June 17, 2020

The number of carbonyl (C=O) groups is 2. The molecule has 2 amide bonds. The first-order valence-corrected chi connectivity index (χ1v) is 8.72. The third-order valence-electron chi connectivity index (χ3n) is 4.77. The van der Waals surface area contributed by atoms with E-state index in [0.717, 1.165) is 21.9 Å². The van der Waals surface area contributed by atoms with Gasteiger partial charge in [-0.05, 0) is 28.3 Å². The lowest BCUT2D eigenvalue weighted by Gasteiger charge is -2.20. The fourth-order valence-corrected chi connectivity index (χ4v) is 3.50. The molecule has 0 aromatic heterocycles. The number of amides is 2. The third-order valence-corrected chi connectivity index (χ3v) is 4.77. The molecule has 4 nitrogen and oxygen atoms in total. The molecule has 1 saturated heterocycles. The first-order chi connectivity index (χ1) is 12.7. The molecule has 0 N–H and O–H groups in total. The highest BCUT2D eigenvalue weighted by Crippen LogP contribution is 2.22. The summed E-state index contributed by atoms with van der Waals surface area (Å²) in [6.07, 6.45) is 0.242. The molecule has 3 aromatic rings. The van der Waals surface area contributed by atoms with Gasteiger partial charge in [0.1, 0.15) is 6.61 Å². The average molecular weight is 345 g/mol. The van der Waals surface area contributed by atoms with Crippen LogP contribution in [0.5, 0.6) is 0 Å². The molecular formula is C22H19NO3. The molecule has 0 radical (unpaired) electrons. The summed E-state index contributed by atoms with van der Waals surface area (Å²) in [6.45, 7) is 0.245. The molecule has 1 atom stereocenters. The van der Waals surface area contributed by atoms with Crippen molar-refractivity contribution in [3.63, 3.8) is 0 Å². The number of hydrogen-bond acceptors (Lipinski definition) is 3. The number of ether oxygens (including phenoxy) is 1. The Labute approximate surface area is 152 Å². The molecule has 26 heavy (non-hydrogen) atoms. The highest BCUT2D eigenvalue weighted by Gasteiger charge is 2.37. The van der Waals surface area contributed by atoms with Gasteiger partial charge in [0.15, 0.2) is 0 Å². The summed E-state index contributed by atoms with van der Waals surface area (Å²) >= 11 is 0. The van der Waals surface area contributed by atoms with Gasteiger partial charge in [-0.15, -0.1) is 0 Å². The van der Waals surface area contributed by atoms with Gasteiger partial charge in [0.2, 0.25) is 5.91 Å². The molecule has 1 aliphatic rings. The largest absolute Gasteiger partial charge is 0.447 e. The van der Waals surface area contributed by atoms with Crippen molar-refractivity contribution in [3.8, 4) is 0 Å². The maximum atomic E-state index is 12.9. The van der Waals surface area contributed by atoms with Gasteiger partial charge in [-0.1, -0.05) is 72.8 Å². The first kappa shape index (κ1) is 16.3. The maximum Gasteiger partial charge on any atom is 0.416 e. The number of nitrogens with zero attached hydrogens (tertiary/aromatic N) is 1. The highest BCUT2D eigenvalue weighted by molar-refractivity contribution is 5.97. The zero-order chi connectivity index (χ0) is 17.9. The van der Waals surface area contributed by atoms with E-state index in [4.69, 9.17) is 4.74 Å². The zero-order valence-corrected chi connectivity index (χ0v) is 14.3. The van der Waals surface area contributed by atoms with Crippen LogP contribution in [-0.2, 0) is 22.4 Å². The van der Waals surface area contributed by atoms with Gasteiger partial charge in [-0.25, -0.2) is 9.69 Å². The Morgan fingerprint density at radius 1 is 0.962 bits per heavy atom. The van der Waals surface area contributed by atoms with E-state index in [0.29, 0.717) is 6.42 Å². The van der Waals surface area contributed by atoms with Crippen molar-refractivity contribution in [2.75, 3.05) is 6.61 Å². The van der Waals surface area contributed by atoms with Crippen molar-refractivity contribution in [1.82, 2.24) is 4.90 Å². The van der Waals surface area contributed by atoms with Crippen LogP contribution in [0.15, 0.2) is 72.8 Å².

I’ve visited some vineyards from the higher-elevation interior of the state to the Champlain Valley in the past week. Champlain Valley grapes are entering or even well-into bloom, upland and inland are around 5” shoot growth stage. Bothe are at key management points, so it’s best to spend some time in the field in the coming week. If it hasn’t been done, now is the time to thin your shoots out to 3-5 per foot of canopy length. That’s a pretty gross rule of thumb, it might be better to adjust down to a per acre target and go from there, especially if your vines aren’t completely linear. I’ve seen a couple of instances where established VSP / mid-wire cordon vines are being shifted to a top wire cordon training system. Those vines have plenty of vigor to hold a decent crop, but the canopy is in a middle-stage and shoots originate from all over the place. In that case, consider a target harvest per acre and count back from there. Day you want 3.5 tons, or 17,000 lbs per acre. You have 800 vines per acre on a 6 x 10 foot spacing. (Calculating vines per acre = 43,560 square feet/acre / (in-row spacing (ft) * between row spacing (ft) or 43,560/(6*10) = 796). That means you’ll want 21.25 clusters per vine. If your clusters average about 1/3 lb each, that’s 60 clusters to keep per vine. Then, you’d thin out shoots to select the most uniform and appropriately-spaced ones to get to that number. In many cases where vines give you two clusters per shoot, that would leave five shoots per foot of canopy (or 30 shoots on our six-foot vine).